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New Study Shows How the Collection of Metadata Poses Cyber Security Risk

In order to fully understand the risks associated with cyber security, insurers and policyholders are constantly forced to grasp new concepts related to the hackers themselves as well as how information sought by hackers is being stored and protected. In the coming years, insurers can expect to see insurance claims and the related investigation change because of metadata [1], often described as “data that provides information about other data.”

Many people became familiar with the collection of metadata and other digital content because of the investigations of the National Security Agency’s surveillance program [2]. At present, U.S. law distinguishes between the collection of “content” and “metadata.” In general, metadata includes “the substance of an electronic communication” and content includes “all other information about the communication, such as parties, time and duration.”

A number of articles have addressed recent changes in the laws related to data collection [3], but as U.S. law presently stands, a government agency must jump through a number of procedural requirements to obtain content during an investigation. By contrast, there are few safeguards in place to protect metadata. The metadata found in telephone records, for example, can be obtained merely by a subpoena. Commentators have pointed out [4]that “[t]elephone metadata has been used relatively freely by government agencies on the assumption that it is anonymized and meaningless without content.” In short, metadata has typically received less protection than content because metadata is generally considered to provide less valuable information.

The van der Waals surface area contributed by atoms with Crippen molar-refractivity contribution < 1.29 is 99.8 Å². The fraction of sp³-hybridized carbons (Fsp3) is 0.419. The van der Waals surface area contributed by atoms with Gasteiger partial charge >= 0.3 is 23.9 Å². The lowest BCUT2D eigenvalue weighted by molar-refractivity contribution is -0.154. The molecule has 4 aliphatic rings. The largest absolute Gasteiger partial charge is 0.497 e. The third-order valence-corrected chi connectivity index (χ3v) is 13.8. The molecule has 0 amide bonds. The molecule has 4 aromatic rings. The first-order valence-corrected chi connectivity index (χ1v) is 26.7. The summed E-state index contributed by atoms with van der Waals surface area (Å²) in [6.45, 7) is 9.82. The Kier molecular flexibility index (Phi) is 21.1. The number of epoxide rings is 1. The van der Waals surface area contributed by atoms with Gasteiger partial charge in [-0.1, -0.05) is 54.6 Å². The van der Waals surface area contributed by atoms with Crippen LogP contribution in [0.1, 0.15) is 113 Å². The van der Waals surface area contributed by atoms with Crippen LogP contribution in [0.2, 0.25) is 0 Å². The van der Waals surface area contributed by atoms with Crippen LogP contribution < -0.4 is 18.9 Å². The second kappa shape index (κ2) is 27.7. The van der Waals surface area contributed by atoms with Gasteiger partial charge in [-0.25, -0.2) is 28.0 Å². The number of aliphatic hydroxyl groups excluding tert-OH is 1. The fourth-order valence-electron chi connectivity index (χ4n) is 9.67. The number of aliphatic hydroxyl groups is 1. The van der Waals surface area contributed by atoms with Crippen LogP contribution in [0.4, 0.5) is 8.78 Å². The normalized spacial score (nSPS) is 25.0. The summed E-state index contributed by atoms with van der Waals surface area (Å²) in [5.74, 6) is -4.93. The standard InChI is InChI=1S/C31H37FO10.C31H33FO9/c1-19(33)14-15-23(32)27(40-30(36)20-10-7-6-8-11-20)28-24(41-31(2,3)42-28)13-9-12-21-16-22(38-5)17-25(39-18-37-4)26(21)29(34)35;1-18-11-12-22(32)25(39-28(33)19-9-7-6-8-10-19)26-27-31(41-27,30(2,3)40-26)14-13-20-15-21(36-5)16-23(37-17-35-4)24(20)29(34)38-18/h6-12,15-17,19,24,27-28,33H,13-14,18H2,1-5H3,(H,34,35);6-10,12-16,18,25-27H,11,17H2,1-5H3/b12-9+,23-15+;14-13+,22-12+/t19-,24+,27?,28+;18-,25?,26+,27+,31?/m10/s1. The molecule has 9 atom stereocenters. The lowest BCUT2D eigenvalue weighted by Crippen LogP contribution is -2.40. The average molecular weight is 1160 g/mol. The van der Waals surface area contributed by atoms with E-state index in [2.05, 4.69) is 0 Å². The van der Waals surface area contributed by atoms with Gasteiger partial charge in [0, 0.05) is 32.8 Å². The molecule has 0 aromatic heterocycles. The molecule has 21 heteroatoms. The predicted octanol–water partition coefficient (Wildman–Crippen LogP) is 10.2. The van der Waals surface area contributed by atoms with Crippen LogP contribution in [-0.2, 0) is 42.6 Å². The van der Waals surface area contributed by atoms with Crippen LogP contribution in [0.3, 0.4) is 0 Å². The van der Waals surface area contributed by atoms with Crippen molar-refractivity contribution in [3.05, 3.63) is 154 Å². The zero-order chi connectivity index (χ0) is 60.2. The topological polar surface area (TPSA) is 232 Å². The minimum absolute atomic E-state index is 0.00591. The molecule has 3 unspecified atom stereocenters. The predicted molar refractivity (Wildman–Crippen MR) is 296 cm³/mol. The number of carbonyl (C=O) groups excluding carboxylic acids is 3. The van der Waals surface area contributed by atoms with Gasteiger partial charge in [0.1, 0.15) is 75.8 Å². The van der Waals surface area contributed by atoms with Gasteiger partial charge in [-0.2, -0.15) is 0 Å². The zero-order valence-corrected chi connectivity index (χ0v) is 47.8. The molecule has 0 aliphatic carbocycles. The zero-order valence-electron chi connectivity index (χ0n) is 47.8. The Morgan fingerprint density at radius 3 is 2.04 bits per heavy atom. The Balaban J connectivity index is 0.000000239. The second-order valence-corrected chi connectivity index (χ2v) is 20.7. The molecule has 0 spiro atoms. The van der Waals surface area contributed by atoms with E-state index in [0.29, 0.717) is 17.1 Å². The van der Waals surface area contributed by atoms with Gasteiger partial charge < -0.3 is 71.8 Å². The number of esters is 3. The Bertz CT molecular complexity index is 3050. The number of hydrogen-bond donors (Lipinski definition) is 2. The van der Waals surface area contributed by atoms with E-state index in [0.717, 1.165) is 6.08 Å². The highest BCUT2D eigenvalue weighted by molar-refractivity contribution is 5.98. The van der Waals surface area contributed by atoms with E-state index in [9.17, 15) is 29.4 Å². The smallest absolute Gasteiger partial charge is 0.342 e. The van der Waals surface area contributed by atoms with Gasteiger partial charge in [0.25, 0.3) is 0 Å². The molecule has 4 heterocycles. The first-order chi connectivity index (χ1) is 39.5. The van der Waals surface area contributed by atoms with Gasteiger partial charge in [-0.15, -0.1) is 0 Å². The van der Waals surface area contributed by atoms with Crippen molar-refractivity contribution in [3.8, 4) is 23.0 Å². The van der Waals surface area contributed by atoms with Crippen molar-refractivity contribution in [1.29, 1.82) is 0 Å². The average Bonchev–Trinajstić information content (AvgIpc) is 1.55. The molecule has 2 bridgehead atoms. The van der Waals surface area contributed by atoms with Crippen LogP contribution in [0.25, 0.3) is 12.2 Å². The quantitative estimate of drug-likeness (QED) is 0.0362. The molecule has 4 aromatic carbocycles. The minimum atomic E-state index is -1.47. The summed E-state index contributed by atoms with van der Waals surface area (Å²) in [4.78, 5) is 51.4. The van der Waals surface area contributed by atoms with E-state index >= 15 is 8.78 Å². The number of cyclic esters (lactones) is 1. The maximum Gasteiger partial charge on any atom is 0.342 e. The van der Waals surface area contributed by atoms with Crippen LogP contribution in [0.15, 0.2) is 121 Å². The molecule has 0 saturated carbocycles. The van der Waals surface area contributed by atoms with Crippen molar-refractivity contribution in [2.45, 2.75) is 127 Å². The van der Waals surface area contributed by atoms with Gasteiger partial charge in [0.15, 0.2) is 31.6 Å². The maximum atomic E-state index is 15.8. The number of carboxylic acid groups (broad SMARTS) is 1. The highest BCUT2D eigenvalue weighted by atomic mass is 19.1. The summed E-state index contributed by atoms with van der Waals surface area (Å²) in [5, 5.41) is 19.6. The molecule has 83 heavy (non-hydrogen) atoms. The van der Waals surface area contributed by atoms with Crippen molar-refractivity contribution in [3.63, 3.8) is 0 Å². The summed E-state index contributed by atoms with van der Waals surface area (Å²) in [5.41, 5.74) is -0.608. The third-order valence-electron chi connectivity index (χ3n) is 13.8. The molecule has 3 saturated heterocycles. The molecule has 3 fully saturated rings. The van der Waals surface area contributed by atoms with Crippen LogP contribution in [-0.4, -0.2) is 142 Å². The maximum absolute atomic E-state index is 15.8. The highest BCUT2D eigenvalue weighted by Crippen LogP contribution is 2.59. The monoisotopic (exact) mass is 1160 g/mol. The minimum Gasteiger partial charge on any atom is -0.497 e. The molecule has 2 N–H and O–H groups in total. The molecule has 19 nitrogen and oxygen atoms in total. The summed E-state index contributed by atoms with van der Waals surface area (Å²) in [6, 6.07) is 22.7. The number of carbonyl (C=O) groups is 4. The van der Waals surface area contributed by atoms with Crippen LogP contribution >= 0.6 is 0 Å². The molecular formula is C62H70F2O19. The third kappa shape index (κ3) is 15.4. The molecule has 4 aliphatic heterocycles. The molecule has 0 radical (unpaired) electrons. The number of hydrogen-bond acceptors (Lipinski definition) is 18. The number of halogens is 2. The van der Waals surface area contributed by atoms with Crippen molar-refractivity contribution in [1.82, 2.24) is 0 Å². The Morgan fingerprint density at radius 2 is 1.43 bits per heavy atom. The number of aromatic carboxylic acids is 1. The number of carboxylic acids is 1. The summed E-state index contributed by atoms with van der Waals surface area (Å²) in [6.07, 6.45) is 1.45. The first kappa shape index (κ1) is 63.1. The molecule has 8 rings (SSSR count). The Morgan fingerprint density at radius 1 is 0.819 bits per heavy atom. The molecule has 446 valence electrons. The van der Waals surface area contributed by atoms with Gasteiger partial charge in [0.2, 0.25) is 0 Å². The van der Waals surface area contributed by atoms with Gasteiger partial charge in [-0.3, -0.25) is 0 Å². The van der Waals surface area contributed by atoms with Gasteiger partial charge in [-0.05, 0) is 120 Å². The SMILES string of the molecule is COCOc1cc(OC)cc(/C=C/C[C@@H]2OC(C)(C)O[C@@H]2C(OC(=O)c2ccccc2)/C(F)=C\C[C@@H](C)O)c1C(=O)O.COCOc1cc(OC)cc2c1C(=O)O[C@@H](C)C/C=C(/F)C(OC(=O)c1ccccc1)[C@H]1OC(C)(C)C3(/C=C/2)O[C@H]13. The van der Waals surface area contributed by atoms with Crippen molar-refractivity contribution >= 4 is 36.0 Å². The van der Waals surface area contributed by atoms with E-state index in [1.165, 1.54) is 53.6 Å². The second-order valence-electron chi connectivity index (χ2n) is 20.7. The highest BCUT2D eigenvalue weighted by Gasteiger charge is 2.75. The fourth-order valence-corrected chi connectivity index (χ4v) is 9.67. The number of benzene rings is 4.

However, a study published this week by the Proceedings of the National Academy of Sciences, Evaluating The Privacy Properties Of Metadata [5], questions the U.S. law’s distinction between metadata and content. Researchers analyzed whether the distinction is justified. Not surprisingly, the researchers found little or no reason to treat metadata differently because metadata, similar to content, “enables automated location and relationship inferences, and can be used to determine highly sensitive traits.” Essentially, the researchers found that the collection of metadata may present the same privacy issues underpinning the prohibition on collecting content.

The study first addresses the methods the researchers used to collect their data. The researchers used an Android phone application to collect data, including historical text messages and information from the participants’ Facebook accounts.

For example, after collecting the data, the researchers found they could determine that a participant owned a particular semiautomatic rifle when metadata showed the participant made calls to firearms dealers and manufacturers. This means that even without content of an e-mail or some other communication where the participant discussed the purchase of a rifle, the researchers could still figure out the participant may have purchased a rifle. And, using public resources, the researchers confirmed their findings through metadata that the participant did, in fact, own an AR rifle.

The study ultimately concluded there is a strong need for “scientifically rigorous surveillance regulation” in order “to strike a balance between national security and civil liberties.” This study examined commercial data practices and found regulations may need to be imposed on telecommunications companies that handle this data.

This study is useful for the insurance industry to the extent that if the researchers were able to ascertain that a person owned a particular rifle, it stands to reason that a policyholder could face potential liability from obtaining sensitive information about its competitors through metadata. That is, an insured’s use of metadata may need to be a consideration for an insurer when writing coverage. Further, from an insurer’s standpoint, the claims industry is already looking at ways to use metadata to investigate fraudulent claims. Therefore, just as terms such as ransomware [6]and the internet of things [7] have become part of the cyber liability vernacular, the insurance industry must start gaining a better understanding of metadata and its implications.